As a region, Martinborough's name is becoming known worldwide, with outstanding international wine awards, particularly for classic varieties such as Pinot Noir, Chardonnay and Sauvignon Blanc. Though small by world standards, Te Kairanga is one of Martinborough's largest wine producers, and a leader in striving for quality.
This Pinot Noir displays a medium purple color. Aromas of fresh cherries, omega plums and a hint of chocolate dominate the nose. An underlying spicy, mushroom complexity is quite evident. Sweet fruit dominates and delivers a big, textured, and concentrated palate with persistence and length. The silky tannin structure and subtle oak treatment complement the rich fruit, giving a beautifully integrated and balanced wine. This wine is ready to drink now. Pair this with red meats, game and mature cheeses.
"Tart, tangy and distinctive for its raw-edge style, offering blueberry, dusky spice and metal flavors that linger on the crisp finish. Drink now through 2007."- 88 pts- Wine Spectator, November 2003
Te Kairanga Winery
Though small by world standards, Te Kairanga is one of Martinborough’s largest wine producers, and a leader in striving for quality.
Every year, sunshine and the seasons vary in the vineyard. Each year, nature works a different magic in the grapes. As a small winery Te Kairanga is free to express these differences in the subtle variations of the wines from vintage to vintage.
Pronounced “tee kigh-runger”, Te Kairanga is a traditional Maori place name (Maori are Polynesian people), meaning “where the soil is good and the food is plentiful”. However you pronounce it, it means - great wine!
View all Te Kairanga Wines
Situated on the southern tip of the North Island, Martinborough is just across the strait from Marlborough. Martinborough is a town, as well as a region within Wairarapa, which, in turn, is located within the region of Wellington. Just to add more confusion, Wellington is also the name of the city there, the capital of New Zealand. Sometimes the names of these three regions are interchanged, but know that all three names mean the wine has come from the bottom tip of New Zealand's North Island.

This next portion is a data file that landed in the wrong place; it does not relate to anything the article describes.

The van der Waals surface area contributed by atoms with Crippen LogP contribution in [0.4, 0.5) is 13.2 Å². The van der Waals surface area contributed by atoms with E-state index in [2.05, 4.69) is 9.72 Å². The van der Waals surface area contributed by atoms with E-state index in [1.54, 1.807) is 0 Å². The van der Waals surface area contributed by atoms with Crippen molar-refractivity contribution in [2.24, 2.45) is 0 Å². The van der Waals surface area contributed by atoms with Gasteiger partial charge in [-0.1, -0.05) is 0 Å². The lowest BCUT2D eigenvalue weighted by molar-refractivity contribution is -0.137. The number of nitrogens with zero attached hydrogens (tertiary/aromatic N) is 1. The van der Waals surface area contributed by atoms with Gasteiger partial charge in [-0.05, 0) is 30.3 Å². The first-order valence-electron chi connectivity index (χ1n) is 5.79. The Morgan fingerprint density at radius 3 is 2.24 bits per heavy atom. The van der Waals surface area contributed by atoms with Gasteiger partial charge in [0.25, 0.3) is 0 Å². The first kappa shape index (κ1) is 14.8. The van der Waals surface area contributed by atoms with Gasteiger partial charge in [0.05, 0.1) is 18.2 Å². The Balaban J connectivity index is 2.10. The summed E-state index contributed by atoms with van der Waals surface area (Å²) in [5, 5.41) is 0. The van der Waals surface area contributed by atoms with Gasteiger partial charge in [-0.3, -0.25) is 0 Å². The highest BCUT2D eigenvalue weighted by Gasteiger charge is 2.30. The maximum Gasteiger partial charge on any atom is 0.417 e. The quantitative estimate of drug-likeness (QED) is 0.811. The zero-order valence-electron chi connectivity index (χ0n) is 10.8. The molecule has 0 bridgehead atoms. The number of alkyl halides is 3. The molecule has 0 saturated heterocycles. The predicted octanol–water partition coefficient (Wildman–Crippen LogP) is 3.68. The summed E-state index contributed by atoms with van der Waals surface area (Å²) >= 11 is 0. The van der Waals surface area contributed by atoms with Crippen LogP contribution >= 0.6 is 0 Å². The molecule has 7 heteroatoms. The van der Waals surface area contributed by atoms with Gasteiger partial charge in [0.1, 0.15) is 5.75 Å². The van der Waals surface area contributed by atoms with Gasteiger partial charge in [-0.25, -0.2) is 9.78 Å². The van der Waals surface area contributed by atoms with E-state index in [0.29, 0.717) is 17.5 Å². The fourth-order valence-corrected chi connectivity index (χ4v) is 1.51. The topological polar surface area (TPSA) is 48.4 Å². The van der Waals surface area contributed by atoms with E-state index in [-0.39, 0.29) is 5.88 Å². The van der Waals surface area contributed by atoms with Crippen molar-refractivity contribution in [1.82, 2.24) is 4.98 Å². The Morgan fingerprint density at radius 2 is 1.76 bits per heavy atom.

The grape making the most splash from the area is Pinot Noir. It is the region's most planted variety and the one getting the most attention. However, being that it's the neighbor of Sauvignon Blanc land, Marlborough, it uses these climate similarities to produce delicious wines from that grape as well.
The country of New Zealand is about 1000 miles from the coast of Australia. It consists of two long islands, end to end, that are approximately the same length as California. Most of the country's climate is maritime due to the abundant coastline. The northern island is warmer and wetter, while the southern island is cooler and dryer. The most popular grapes of New Zealand are Sauvignon Blanc (made most famous by the bright, crisp wines coming out of Marlborough), Chardonnay and the ever-growing Pinot Noir.
Most wine ranges from 10-16% alcohol by volume. Some varietals tend to have higher (for example Zinfandel and Cabernet Sauvignon) or lower alcohol levels (Pinot Noir and many white varietals), but there is always some variation from producer to producer. Some wine falls outside of this range, for instance Port weighs in closer to 20%, while Muscat and Riesling are usually a bit below 10%.
Wine Style Guide
Light & Crisp
Light to medium bodied wines that are high in acid and light to medium fruit. Typically no oak.
Fruity & Smooth
Light to medium bodied wines with lots of juicy fruit, typically medium acid and medium oak.
Rich & Creamy
Full bodied wines that have typically undergone malo-lactic fermentation and/or spent time in oak.